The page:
Last October, leaders of the Blackfeet Nation celebrated a major victory in their mission to furnish permanent protections on the Badger-Two Medicine area when Moncrief Oil relinquished an energy lease spanning more than 7,000 acres along the Rocky Mountain Front.
The news provided a capstone to a monumental effort by the Blackfeet and numerous other stakeholders determined to preserve one of the last best places and rid the region of the looming threat posed by energy holdings.
It also meant that one oil-and-gas leaseholder still remained in the Badger-Two Medicine area, a place held sacred by the Blackfeet and which provides habitat to a range of wildlife, including grizzly bears, wolves, wolverine, elk, and cutthroat trout. It serves as the headwaters of two drainages, Badger Creek and the South Fork Two Medicine River, which together water the reservation and the northern plains of Montana.
The final lease belongs to Solenex LLC, a Louisiana-based company whose 6,200-acre lease was canceled by the government in 2016, but reinstated in 2018 after a U.S. District Court judge in Washington, D.C. ruled in favor of Solenex. The case is currently in the United States Circuit Court of Appeals in Washington, D.C.
On Jan. 21, a panel of judges will hear arguments by the Department of Interior and conservation advocates defending the lease cancellation, including a coalition of Blackfeet traditionalists called the Pikuni Traditionalist Association, as well as the Blackfeet Headwaters Alliance and conservation partners who have long sought to protect the Badger-Two Medicine Area from industrial development.
It’s the latest turn in a labyrinthine legal fight that has twisted on for years as Blackfeet leaders and conservation groups have worked to permanently protect the 130,000-acre Badger-Two Medicine, an area flanking Glacier National Park that holds cultural and ecological significance to members of the Blackfeet Nation.
The last two remaining leases were originally canceled by the Interior Department under President Barack Obama, but U.S. District Judge Richard J. Leon ruled last September that action was improper. Attorneys representing the Interior filed a notice of appeal challenging Judge Leon’s decision to reinstate the leases.
When Moncrief voluntarily relinquished its lease, only Solenex remained.
Following the Sept. 30 decision by Texas-based Moncrief Oil and Gas Master, LLC to retire its lease, company officials released a statement that the defenders of the Badger-Two Medicine hope resonates with Solenex — that the leaseholders took the region’s wild properties into consideration in reaching the deal.
“Moncrief Oil recognizes the value of wilderness areas and always endeavors to protect the wilderness and preserve the wildlife that lives in and roams these areas,” according to the statement. “Even though Moncrief Oil believes that this valuable oil and gas lease could have been developed while protecting and even benefiting the wilderness, the sensitivity to this special area outweighs development, and therefore has agreed to relinquishment of the lease to the federal government after the prior proper ruling by the court.”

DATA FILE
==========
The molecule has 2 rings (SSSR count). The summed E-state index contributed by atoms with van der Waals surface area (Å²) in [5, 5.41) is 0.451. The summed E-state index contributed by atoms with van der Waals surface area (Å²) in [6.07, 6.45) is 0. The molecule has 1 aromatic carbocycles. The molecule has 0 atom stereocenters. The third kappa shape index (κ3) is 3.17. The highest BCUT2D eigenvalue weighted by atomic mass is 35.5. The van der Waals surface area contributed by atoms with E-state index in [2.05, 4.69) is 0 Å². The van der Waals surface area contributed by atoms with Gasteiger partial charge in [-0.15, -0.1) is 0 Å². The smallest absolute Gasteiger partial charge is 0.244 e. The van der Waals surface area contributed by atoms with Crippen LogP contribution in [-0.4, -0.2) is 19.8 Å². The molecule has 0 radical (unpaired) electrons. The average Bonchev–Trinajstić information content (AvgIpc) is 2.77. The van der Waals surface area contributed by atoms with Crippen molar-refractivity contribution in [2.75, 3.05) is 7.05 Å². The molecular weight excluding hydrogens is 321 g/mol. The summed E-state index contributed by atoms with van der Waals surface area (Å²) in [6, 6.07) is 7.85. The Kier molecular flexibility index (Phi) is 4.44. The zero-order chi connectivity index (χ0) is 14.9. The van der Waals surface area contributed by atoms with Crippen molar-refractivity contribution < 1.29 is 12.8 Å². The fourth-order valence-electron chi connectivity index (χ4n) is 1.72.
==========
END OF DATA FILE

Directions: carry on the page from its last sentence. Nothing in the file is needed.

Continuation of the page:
The 130,000-acre Badger-Two Medicine is a federally recognized Traditional Cultural District that, in addition to providing critical wildlife habitat, also offers opportunities for hunting and backcountry recreation.
The area was originally leased for oil and gas exploration in the early 1980s over the objection of local citizens and without legally sufficient environmental review or consultation with the Blackfeet Nation, according to attorneys for the Pikuni Traditionalist Association. The retired 7,640-acre lease had been owned by the Texas-based Moncrief Oil and Gas Master since 1989. Its retirement continues a long trend of companies voluntarily relinquishing their leases in recognition of the area’s outstanding ecological and cultural heritage.
With only the litigation involving the Solenex lease ongoing, Blackfeet tribal leaders, state legislative representatives, conservationists, and legal counsel traveled to Washington, D.C. for the oral arguments scheduled to begin Jan. 21 at 7:30 a.m. Mountain Standard Time, after the Beacon went to print.
The oral arguments will take place in front of a panel of three judges reviewing the lower-court’s decision to reinstate the previously canceled Solenex lease.
Unlike every other company, Blackfeet leaders said, Solenex has so far shown no willingness to seek a fair, out-of-court settlement, but expressed confidence in the future of the Badger.
“We will see the last of the Badger-Two Medicine leases retired, and we will permanently protect our traditional lands,” John Murray, Tribal Historic Preservation Officer for the Blackfeet Nation, said. “There are just some places that are too special, too important to drill and the Badger-Two Medicine is clearly one of them.”
How to watch: Follow the argument live online by visiting the court’s website at www.cadc.uscourts.gov. On the homepage, under Live Audio Streaming, a link will provide access to the live oral argument. If you experience problems connecting, please email email@example.com or call (202) 216-7440 for troubleshooting assistance.
In addition, the court maintains an archive of argument recordings. Recordings generally are available by 2 p.m. Eastern Standard Time on the day of oral argument at: https://www.cadc.uscourts.gov/recordings/recordings.nsf/.